The government on Tuesday released a state budget plan for 2018 worth 429 trillion won ($381 billion), marking the steepest annual rise in nine years and advocating an expansionary fiscal plan in welfare and job creation to back President Moon Jae-in’s income-led growth economic initiative.
The tentative budget for 2018, endorsed by the Cabinet in the morning, is up by 7.1 percent from this year’s 400.5 trillion won, according to the Ministry of Strategy and Finance.
With its approval deadline set for Dec. 2, the proposal is to be submitted to the National Assembly by Friday.
The fiscal plan showed visible expansions in welfare, education and national defense as well as a contrasting cut on public construction projects.
Spending on job creation, social welfare and education was boosted by 12.4 percent, 12.9 percent and 11.7 percent, respectively, while that for public works was slashed by an unprecedented 20 percent.
Following the change, the spending on welfare will stand at 146.2 trillion won, or 34.1 percent of the total, accounting for more than a third of the entire state budget for the first time. Of this amount, 19.2 trillion won has been allocated to creating jobs.
In response to persisting provocations from North Korea and the consequent geopolitical threats, spending on national defense was raised by 6.9 percent.
The budget for research and development, especially in the information technology and artificial intelligence sectors, was boosted by 0.9 percent in step with the “fourth industrial revolution.”
The government’s mandatory spending, including national pensions and medical insurances, has been set at 218 trillion won, or 50.8 percent of the total spending. Unlike discretionary spending, mandatory spending items are not subject to sudden cutbacks or alteration of use.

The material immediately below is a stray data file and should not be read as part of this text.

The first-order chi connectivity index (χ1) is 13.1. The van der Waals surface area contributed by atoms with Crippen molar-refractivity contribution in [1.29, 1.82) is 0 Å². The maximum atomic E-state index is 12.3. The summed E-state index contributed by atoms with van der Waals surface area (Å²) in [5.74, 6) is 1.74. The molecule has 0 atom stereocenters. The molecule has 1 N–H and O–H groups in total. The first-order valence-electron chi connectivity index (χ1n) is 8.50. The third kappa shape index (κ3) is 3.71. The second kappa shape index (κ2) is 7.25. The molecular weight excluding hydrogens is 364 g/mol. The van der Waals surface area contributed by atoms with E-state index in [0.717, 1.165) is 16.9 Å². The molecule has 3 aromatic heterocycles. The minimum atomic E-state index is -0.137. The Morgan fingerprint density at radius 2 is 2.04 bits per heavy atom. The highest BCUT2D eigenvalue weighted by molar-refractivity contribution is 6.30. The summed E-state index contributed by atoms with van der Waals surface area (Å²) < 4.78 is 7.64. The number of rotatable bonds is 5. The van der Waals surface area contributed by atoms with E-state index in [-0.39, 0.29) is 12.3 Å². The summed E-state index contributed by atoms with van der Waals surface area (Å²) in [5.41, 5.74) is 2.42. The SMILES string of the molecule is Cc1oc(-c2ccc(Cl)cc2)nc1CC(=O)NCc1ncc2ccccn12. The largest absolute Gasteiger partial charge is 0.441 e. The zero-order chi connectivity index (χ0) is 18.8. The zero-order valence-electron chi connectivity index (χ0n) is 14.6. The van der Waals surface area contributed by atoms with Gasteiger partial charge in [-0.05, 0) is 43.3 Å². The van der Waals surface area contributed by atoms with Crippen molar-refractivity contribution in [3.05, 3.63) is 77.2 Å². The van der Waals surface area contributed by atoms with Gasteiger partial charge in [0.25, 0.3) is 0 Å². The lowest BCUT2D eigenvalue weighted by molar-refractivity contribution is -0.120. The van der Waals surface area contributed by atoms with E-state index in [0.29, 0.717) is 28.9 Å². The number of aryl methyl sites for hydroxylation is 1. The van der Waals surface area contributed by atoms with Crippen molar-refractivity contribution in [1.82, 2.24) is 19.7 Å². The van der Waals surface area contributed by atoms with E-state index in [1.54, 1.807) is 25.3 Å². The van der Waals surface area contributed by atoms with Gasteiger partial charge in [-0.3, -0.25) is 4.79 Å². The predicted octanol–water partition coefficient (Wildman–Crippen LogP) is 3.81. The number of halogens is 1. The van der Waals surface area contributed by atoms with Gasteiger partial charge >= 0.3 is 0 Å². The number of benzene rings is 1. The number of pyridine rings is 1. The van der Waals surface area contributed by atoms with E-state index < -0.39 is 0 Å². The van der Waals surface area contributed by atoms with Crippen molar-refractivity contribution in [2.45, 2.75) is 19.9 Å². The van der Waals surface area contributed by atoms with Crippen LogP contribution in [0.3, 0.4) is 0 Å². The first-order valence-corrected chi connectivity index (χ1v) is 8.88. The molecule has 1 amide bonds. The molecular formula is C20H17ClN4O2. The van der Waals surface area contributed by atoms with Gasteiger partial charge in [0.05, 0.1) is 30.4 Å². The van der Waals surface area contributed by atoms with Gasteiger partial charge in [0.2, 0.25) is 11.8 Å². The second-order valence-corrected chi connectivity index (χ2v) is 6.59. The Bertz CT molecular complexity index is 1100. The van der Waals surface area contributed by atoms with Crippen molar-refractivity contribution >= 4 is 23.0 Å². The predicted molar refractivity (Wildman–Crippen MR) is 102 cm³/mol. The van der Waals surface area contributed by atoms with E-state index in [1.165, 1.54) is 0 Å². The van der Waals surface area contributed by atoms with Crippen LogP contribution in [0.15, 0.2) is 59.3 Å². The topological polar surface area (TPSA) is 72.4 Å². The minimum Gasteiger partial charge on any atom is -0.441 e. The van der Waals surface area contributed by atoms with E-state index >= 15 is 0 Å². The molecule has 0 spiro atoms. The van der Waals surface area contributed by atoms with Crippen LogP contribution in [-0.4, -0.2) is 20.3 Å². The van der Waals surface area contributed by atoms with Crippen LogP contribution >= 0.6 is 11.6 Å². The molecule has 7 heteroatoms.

The budget for social overhead capital, on the other hand, was drastically cut by 20 percent, down to 17.7 trillion won, marking cuts for three consecutive years. Some 15.9 trillion won was allocated to the industries, small-sized companies and energy sector, which was 0.7 percent down on-year.
The 7.1-percent jump in state budget marked the steepest on-year rise since 2009 when the government injected an extra 10.4 percent in yearly budget in an effort to recover from the aftermath of the 2008 global financial crisis.
The increase was also higher than the estimated economic growth of 4.5 percent for next year.
“Fiscal sectors need to play a bigger role in establishing a virtuous circle of job creation, distribution (of wealth) and growth,” Deputy Prime Minister for Economic Affairs and Finance Minister Kim Dong-yeon said at an advanced press briefing held in Sejong Government Complex last week.
“There may be different opinions over the government’s expanded spending, but sustainable development is impossible unless we fundamentally change the structural problems of our society and economy.”
The total budget included 18.7 trillion won, which is the first yearly batch of the 178 trillion won supplementary budget allocated to finance the Moon administration’s aspiration to expand public welfare.
The expansionary fiscal moves raised concerns over the possibility of a tax hike, but the government’s claim is that it may make up for the margin with increased tax revenues and cost cutting.
The total tax revenue anticipated for next year is 268.2 trillion won, up 6.8 percent on-year, with a 4.9 percent rise in income tax and 10.2 percent rise in corporate tax, according to the ministry.
While the ruling liberal Democratic Party of Korea applauded the budget as a needed paradigm shift toward a people-focused economy, several economic experts expressed concerns on what they saw as the “excessive optimism” of Moon’s fiscal plan.
“(The budget bill) may turn out plausible in its first year but is likely to lead to a fiscal imbalance from the following years,” said Lee Keun-tae, a senior researcher at LG Economic Research Institute.
By Bae Hyun-jung (firstname.lastname@example.org